Is Art inherently political? Social Practice Art

Critique on Social Practice Art
Personally, Art has always been a reflection of the world and its society. No matter how whacky or abstract the art is, it always expresses the creator’s state of mind/being.

Art is generally understood as any activity or product done by people with a communicative or aesthetic purpose—something that expresses an idea, an emotion or, more generally, a world view.

While we live in a society that is governed by politics and public concern, everything we do becomes political. The question becomes whether the art work involves more politics than art or vice versa.

It is a component of culture, reflecting economic and social substrates in its design. It transmits ideas and values inherent in every culture across space and time. Its role changes through time, acquiring more of an aesthetic component here and a socio-educational function there.

However the question of why Social Practice Art, which is so similar to Activism is considered Art, can’t be answered so easily. The definition of art is open, subjective and debatable. There has been no agreement among historians and artists, which is why there are so many types and definition of art. The concept itself has changed and is growing over the centuries. So I guess whether something is considered Art can be personal opinion or political. Beauty is in the eye of the beholder?

Rick Lowe’s becomes a Political Artist
While Rick was previously working on painting and sculptures that ‘reflected’ the state of his community, he decided to take action and be ‘directly involve’; in the community. His work, which was politically charged, became politically involved. So hence, I would consider artists, who are directly involved in social issues, political artists. Otherwise, they would just be ‘artists’.

Artistically Political or Politically Artistic
So technically, based on the definition of Art stated above, a lot of human phenomena can be considered Art. The difference is quality.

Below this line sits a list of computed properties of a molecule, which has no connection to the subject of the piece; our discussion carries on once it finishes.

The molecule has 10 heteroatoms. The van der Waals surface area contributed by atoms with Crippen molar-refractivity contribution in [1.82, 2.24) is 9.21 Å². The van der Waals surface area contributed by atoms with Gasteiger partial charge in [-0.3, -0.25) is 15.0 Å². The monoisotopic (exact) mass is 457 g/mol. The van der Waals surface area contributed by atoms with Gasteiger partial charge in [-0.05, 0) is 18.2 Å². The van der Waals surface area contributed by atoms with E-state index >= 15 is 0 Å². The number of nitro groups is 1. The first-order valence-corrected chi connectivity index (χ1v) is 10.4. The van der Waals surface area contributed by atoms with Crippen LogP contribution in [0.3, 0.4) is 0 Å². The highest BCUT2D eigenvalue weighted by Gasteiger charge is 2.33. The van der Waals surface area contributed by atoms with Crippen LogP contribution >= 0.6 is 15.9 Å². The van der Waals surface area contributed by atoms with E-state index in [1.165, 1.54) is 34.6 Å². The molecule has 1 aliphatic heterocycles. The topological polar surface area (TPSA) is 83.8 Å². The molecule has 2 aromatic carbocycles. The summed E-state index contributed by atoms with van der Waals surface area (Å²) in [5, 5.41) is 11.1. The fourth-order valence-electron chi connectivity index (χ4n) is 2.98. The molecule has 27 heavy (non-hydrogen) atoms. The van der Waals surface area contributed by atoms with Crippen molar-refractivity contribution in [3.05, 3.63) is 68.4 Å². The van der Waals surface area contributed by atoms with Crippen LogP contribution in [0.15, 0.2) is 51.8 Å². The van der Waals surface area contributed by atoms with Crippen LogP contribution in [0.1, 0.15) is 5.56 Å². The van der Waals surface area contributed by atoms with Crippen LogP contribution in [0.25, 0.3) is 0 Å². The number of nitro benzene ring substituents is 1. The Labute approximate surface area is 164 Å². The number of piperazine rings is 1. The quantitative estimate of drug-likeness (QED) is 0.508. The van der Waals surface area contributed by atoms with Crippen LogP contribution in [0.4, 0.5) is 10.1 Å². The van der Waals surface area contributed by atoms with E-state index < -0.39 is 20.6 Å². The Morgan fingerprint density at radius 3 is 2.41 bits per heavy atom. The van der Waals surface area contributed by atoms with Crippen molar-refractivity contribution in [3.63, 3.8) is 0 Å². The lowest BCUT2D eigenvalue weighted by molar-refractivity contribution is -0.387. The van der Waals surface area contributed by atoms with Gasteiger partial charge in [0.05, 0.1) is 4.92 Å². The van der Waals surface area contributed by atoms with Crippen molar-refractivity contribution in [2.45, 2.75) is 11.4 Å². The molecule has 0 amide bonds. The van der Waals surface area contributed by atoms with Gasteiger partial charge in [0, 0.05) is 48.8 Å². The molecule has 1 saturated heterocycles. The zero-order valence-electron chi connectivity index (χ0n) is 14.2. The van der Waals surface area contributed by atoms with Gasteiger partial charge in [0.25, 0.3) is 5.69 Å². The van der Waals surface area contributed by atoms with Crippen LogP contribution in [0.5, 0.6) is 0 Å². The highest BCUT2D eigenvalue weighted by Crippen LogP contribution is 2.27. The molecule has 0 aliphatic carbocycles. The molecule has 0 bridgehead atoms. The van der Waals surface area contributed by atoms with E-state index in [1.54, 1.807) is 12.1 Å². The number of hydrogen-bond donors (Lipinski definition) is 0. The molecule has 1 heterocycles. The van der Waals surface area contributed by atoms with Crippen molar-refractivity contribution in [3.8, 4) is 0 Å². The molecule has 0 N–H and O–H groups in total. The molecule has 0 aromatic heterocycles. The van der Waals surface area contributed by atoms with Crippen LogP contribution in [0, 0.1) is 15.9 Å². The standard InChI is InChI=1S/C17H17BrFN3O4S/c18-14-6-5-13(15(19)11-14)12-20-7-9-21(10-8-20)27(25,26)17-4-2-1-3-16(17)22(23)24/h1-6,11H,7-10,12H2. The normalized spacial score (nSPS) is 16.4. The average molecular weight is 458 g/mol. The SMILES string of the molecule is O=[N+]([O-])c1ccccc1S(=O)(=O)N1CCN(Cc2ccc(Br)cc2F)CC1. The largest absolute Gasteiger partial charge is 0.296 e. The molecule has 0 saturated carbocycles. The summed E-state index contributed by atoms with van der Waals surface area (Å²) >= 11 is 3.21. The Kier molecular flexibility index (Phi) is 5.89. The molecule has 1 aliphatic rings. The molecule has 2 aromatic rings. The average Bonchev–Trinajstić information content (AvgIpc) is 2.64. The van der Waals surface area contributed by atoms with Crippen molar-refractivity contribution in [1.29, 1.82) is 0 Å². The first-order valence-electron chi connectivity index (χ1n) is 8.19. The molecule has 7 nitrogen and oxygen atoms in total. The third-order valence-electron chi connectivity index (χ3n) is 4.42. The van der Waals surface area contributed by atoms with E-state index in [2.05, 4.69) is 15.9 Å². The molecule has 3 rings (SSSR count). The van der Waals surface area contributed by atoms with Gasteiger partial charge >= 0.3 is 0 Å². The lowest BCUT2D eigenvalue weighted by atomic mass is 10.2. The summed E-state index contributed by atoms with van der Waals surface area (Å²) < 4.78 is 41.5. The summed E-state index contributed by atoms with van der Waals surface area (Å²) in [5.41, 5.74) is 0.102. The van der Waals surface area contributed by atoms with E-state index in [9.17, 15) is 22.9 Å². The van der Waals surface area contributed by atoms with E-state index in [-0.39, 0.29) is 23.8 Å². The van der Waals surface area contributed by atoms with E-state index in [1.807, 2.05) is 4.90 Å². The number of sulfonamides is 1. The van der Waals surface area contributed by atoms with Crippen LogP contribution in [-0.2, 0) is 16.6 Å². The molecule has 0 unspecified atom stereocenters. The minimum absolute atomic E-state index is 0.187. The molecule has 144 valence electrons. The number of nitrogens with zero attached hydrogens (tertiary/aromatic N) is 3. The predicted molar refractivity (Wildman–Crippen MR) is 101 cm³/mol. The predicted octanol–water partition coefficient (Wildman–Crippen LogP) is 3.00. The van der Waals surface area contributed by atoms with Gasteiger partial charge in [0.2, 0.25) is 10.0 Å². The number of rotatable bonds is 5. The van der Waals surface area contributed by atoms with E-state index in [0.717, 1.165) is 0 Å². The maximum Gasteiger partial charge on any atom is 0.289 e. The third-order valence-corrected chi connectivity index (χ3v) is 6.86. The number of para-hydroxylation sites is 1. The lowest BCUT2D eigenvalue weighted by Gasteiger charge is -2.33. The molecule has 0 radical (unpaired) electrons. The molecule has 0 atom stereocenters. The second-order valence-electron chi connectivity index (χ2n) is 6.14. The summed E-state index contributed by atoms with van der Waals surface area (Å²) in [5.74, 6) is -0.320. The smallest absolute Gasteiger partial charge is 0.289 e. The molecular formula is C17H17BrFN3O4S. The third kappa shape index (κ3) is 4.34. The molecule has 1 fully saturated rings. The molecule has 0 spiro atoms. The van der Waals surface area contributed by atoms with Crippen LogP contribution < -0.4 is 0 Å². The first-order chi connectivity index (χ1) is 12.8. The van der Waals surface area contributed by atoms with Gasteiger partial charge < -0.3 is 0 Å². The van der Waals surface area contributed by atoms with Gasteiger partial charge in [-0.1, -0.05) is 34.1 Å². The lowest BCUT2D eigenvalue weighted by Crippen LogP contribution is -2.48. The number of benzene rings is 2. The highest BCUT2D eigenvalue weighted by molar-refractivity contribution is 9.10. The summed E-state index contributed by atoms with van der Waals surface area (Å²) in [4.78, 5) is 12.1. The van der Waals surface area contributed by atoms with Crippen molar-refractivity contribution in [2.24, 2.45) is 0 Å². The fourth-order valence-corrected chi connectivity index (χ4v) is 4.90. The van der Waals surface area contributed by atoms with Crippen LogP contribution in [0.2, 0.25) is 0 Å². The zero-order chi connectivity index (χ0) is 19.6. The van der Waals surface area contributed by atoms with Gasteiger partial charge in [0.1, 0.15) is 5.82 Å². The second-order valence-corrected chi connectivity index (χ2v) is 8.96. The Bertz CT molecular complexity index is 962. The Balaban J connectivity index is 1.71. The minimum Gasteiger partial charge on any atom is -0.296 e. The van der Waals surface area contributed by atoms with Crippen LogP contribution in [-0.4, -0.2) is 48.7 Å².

But logically, if the concept is so broad that celebrations of Obama’s election can be treated as art, then so too could the jingoistic celebrations that greeted Obama’s assassination of Osama bin Laden, with people chanting “USA! USA!” in front of the White House, or the militant Americana of Tea Party gatherings, or the theatrical passion of evangelical rallies, or any of hundreds of other more troubling social phenomena.

Unless we had an all governing art association to define and categorised every phenomena that happened on planet Earth, it really depends on one’s personal opinion. And even so, with new technological and scientific developments that challenge our way of thinking,  to challenge the boundaries of what Art is and what Art can be is an art form in itself.

Art is liberation of the mind. It often leads us to unfamiliar and sometimes dangerous territories, yet this is the quality in art that impresses us. We find the best artistic activities aesthetically and morally striking because of the challenges that they propose. Art stretches our understanding of morality, leaving a philosophical impact on our minds. In other words, art is always political. Artists, by profession, have a duty to challenge the society they live in and to question mainstream assumptions. By doing so, artists always take on danger, becoming vulnerable. – Ai Wei Wei


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